More and more, I hear from healthcare colleagues that the number of consumers inquiring about healthcare prices is increasing. Some just want to know what a specific procedure or drug will cost. Others want to understand their out-of-pocket contributions. And many, many more complain about prices and pricing structures that, quite frankly, just don’t make sense.
It’s ironic that I ran across this Huffington Post article – More Proof that American Health Care Prices are Sky High – just when my husband called to let me know that the price of the eye drops prescription I had asked him to pick up was $208.00. Our health insurance company wanted to consult with the provider about alternatives before approving and paying for the script. It was 7:30 in the evening and the doctor’s office was closed – meanwhile my eyes are nearly swollen shut from the overabundance of pollen we’re experiencing this year. So we shelled out the $208 and will spend the next few days making multiple phone calls to try and align this patient’s needs with the doctor’s recommendations and the insurance company’s procedures.
I was curious about the cost of the drug when I read this blog post regarding the latest data from the International Federation of Health Plans, an industry group representing health insurers from 28 countries including the United States. The author’s point is that American patients pay the highest prices in the world for a variety of prescription drugs and common medical procedures.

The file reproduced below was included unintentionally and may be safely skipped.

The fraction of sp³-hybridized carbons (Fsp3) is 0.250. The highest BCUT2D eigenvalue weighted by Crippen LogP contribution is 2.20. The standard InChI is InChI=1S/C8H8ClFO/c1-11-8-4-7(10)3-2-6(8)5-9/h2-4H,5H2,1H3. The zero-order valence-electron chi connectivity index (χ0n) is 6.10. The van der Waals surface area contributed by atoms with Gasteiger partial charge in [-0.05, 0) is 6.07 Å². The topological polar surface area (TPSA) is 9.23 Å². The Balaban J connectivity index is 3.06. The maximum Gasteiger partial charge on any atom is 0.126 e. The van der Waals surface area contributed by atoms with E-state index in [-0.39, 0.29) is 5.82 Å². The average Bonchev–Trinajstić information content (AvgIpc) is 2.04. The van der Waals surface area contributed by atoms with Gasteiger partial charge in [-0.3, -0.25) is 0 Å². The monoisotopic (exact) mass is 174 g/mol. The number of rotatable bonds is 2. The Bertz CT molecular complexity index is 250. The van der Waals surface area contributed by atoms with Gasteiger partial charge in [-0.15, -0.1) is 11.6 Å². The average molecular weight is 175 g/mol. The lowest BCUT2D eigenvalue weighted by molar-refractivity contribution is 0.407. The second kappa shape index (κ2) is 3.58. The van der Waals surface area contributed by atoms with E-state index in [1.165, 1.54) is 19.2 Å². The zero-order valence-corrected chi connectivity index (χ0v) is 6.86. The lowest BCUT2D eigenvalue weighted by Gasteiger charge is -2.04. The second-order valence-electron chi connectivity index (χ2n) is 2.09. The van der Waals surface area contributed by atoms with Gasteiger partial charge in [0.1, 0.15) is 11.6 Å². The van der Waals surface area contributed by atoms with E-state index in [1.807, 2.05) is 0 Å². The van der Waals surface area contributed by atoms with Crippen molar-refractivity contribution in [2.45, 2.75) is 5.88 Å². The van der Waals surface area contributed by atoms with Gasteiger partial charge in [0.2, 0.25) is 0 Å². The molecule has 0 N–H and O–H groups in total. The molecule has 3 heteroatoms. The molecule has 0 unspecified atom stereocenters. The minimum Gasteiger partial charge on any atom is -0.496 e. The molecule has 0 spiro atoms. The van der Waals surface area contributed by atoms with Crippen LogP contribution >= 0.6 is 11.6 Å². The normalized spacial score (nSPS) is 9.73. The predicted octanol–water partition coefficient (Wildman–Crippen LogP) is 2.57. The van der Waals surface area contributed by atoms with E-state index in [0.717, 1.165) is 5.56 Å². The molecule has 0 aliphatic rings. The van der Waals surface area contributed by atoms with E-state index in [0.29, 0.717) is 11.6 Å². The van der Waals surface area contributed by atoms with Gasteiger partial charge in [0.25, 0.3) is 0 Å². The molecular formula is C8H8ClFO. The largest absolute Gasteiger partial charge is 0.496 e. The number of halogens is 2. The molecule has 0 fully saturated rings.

So I looked up pricing for the eye drops on drug retailer websites from several countries, including the UK and Canada, and found that prices for the very same prescription (brand name, strength, dosage, etc.) were significantly less – around $40 (with free shipping). That’s about $8 per ml, whereas we paid $41.60 per ml. I’m talking about a bottle of eye drops that barely stands 1½ inches high. The pharmaceutical people have some explaining to do.
In fact, all of us who work in this industry do – about how prices are established, why there is so much variation across providers, products and services, why it cost so darn much. As healthcare marketers, we’re removed from pricing decisions, which are core to branding, positioning and marketing strategies for both wholesale (contracting) and retail (out of pocket) relationships.
Personally, I hope we see consumers ask more questions – and demand more answers – about the price of healthcare services and goods. And I hope we as an industry will have good answers.
It’s time to bring pricing into public view.